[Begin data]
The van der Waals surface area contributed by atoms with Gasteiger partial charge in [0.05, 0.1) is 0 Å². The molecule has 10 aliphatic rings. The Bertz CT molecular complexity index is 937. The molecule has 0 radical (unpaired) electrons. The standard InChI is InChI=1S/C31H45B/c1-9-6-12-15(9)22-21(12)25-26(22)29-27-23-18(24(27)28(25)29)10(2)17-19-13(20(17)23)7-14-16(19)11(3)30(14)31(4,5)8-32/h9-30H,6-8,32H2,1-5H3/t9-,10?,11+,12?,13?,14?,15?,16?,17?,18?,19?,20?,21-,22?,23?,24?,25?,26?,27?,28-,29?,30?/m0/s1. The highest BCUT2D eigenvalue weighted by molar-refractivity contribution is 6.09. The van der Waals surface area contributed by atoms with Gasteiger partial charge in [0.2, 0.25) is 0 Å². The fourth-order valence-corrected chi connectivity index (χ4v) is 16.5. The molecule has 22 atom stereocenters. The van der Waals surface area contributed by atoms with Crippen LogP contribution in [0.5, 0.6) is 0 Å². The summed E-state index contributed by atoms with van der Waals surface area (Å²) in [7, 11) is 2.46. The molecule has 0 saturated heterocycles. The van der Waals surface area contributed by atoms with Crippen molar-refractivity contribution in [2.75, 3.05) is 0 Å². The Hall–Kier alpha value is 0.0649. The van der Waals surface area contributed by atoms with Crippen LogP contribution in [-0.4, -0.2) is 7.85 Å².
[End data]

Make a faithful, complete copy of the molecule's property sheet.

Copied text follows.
The van der Waals surface area contributed by atoms with Gasteiger partial charge in [0.05, 0.1) is 0 Å². The molecule has 10 aliphatic rings. The Bertz CT molecular complexity index is 937. The molecule has 0 radical (unpaired) electrons. The standard InChI is InChI=1S/C31H45B/c1-9-6-12-15(9)22-21(12)25-26(22)29-27-23-18(24(27)28(25)29)10(2)17-19-13(20(17)23)7-14-16(19)11(3)30(14)31(4,5)8-32/h9-30H,6-8,32H2,1-5H3/t9-,10?,11+,12?,13?,14?,15?,16?,17?,18?,19?,20?,21-,22?,23?,24?,25?,26?,27?,28-,29?,30?/m0/s1. The highest BCUT2D eigenvalue weighted by molar-refractivity contribution is 6.09. The van der Waals surface area contributed by atoms with Gasteiger partial charge in [0.2, 0.25) is 0 Å². The fourth-order valence-corrected chi connectivity index (χ4v) is 16.5. The molecule has 22 atom stereocenters. The van der Waals surface area contributed by atoms with Crippen LogP contribution in [0.5, 0.6) is 0 Å². The summed E-state index contributed by atoms with van der Waals surface area (Å²) in [7, 11) is 2.46. The molecule has 0 saturated heterocycles. The van der Waals surface area contributed by atoms with Crippen molar-refractivity contribution in [2.75, 3.05) is 0 Å². The Hall–Kier alpha value is 0.0649. The van der Waals surface area contributed by atoms with Crippen LogP contribution in [-0.4, -0.2) is 7.85 Å².